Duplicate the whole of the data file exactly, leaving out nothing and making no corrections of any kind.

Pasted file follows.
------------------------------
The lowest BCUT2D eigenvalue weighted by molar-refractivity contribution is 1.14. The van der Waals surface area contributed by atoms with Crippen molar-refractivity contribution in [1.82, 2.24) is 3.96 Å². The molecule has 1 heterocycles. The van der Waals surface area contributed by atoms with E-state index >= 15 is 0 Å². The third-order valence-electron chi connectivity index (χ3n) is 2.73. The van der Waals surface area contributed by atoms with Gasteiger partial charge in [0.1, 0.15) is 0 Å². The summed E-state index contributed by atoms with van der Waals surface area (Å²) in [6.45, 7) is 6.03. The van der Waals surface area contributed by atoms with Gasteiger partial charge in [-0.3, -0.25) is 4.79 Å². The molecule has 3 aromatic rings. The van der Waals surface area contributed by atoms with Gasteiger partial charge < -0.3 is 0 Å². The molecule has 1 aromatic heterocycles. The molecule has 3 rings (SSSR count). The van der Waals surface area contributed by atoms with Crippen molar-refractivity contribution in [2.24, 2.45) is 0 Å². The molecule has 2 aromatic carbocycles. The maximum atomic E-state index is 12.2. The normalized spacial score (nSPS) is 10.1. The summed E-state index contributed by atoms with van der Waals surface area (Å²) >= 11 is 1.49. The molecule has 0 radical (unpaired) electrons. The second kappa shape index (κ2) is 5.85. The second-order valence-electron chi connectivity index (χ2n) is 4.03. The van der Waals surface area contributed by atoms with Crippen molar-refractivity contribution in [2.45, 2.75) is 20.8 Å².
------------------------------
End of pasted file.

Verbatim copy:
The lowest BCUT2D eigenvalue weighted by molar-refractivity contribution is 1.14. The van der Waals surface area contributed by atoms with Crippen molar-refractivity contribution in [1.82, 2.24) is 3.96 Å². The molecule has 1 heterocycles. The van der Waals surface area contributed by atoms with E-state index >= 15 is 0 Å². The third-order valence-electron chi connectivity index (χ3n) is 2.73. The van der Waals surface area contributed by atoms with Gasteiger partial charge in [0.1, 0.15) is 0 Å². The summed E-state index contributed by atoms with van der Waals surface area (Å²) in [6.45, 7) is 6.03. The van der Waals surface area contributed by atoms with Gasteiger partial charge in [-0.3, -0.25) is 4.79 Å². The molecule has 3 aromatic rings. The van der Waals surface area contributed by atoms with Gasteiger partial charge < -0.3 is 0 Å². The molecule has 1 aromatic heterocycles. The molecule has 3 rings (SSSR count). The van der Waals surface area contributed by atoms with Crippen molar-refractivity contribution in [2.24, 2.45) is 0 Å². The molecule has 2 aromatic carbocycles. The maximum atomic E-state index is 12.2. The normalized spacial score (nSPS) is 10.1. The summed E-state index contributed by atoms with van der Waals surface area (Å²) >= 11 is 1.49. The molecule has 0 radical (unpaired) electrons. The second kappa shape index (κ2) is 5.85. The second-order valence-electron chi connectivity index (χ2n) is 4.03. The van der Waals surface area contributed by atoms with Crippen molar-refractivity contribution in [2.45, 2.75) is 20.8 Å².